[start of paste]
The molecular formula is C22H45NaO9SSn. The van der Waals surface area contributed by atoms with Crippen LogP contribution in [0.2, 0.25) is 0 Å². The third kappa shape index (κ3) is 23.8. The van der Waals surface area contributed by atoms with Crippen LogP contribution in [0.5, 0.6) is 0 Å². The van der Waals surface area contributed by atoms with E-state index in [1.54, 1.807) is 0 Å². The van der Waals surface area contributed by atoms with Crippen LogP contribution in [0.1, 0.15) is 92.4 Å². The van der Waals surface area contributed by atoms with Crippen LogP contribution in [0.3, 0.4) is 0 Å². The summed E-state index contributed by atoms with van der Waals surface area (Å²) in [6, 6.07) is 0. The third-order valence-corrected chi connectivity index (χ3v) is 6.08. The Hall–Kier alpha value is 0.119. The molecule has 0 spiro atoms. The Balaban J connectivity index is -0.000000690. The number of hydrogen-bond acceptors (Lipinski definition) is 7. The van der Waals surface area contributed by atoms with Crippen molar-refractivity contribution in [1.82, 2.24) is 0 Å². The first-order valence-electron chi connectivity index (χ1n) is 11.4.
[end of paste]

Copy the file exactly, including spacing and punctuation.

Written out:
The molecular formula is C22H45NaO9SSn. The van der Waals surface area contributed by atoms with Crippen LogP contribution in [0.2, 0.25) is 0 Å². The third kappa shape index (κ3) is 23.8. The van der Waals surface area contributed by atoms with Crippen LogP contribution in [0.5, 0.6) is 0 Å². The van der Waals surface area contributed by atoms with E-state index in [1.54, 1.807) is 0 Å². The van der Waals surface area contributed by atoms with Crippen LogP contribution in [0.1, 0.15) is 92.4 Å². The van der Waals surface area contributed by atoms with Crippen LogP contribution in [0.3, 0.4) is 0 Å². The summed E-state index contributed by atoms with van der Waals surface area (Å²) in [6, 6.07) is 0. The third-order valence-corrected chi connectivity index (χ3v) is 6.08. The Hall–Kier alpha value is 0.119. The molecule has 0 spiro atoms. The Balaban J connectivity index is -0.000000690. The number of hydrogen-bond acceptors (Lipinski definition) is 7. The van der Waals surface area contributed by atoms with Crippen molar-refractivity contribution in [1.82, 2.24) is 0 Å². The first-order valence-electron chi connectivity index (χ1n) is 11.4.